Relationships: to walk

wasteland catastrophe

Working it out along the way…

A reflective essay by independent curator John Barret-Lennard describing walking practices from the 1990s and 2000s in comparison with the 2013 fast|slow|complex exhibition. There is no easy entry into this exhibition or to the art work of Perdita Phillips. One must set out at one’s own pace, picking a way over the obstacles encountered, negotiating …

Working it out along the way… Read More »

foot fell fell foot

foot fell

Digital inkjet print. Moss and lichen take foot

herethere leftright

Walk ’til you run out of water

This image essay brings together notions of dehydration and lostness in outback walking (based on personal experience) with its ecological counterpoint of the rapid change occurring in our world today. Analogical comparisons are drawn between the point where walking loses its rhythm (because of exhaustion) with ecosystems that, too, appear to have lost their way.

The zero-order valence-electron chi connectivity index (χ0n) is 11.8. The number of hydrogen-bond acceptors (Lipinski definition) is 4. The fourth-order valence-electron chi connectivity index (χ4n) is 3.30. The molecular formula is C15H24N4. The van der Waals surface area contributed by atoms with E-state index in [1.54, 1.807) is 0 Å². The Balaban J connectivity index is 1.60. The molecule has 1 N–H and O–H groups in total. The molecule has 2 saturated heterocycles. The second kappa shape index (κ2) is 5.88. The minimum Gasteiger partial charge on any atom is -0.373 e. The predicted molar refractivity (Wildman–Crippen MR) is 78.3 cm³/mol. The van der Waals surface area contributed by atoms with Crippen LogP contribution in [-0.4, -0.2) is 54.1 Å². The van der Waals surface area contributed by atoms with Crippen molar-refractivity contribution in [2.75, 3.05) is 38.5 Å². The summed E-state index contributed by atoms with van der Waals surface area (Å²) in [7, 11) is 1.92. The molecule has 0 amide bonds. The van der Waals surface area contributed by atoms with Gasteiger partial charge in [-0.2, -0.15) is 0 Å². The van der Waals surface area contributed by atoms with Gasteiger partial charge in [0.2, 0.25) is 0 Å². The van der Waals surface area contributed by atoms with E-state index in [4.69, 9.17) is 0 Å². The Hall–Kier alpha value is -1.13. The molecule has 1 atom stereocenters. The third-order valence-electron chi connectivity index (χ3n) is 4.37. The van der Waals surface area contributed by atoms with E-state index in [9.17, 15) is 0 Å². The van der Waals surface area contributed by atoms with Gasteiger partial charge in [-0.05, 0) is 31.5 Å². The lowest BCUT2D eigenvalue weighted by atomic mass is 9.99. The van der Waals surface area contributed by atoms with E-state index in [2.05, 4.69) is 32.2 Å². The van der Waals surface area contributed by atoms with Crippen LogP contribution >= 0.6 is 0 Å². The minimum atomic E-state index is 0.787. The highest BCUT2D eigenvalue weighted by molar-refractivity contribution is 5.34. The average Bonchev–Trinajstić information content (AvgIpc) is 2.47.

Digital inkjet print on paper. Two holes


Digital inkjet print on paper. A knife in the sky

Tate Modern

pale tulips

Digital inkjet print on paper. Outside the Tate Britain, the last of the season’s tulips

drift ascent

drift ascent

Digital print on archival paper. Two of a number of prints developed as part of The Laramide Project in a Walking and Art themed residency

Paradise Hotel

A walk for Busselton

Documentation of walking place – Busselton Entrance Statement Investigation project

Paradise Hotel

Paradise Hotel

Digital inkjet print on paper. An ecologue: paradise in Busselton

Macropus eugenii (tammar wallaby) by by Perdita Phillips

Macropus eugenii (tammar wallaby)

Installation. In an exhibition whose theme was mapping the radio tracking data of a two tammar wallabies on Garden Island off the coast of Perth are reproduced as a floor map. The blue (female) and aqua (male) marks are technologically mediated signatures at 1:100 scale

Vade mecum 2006

vade mecum

10 public walking events were the outcome of a 10 week studio residency at PICA. They varied from a night bat walk at Kings Park to a Victorian melodrama by young actors in the grounds of Queens Garden.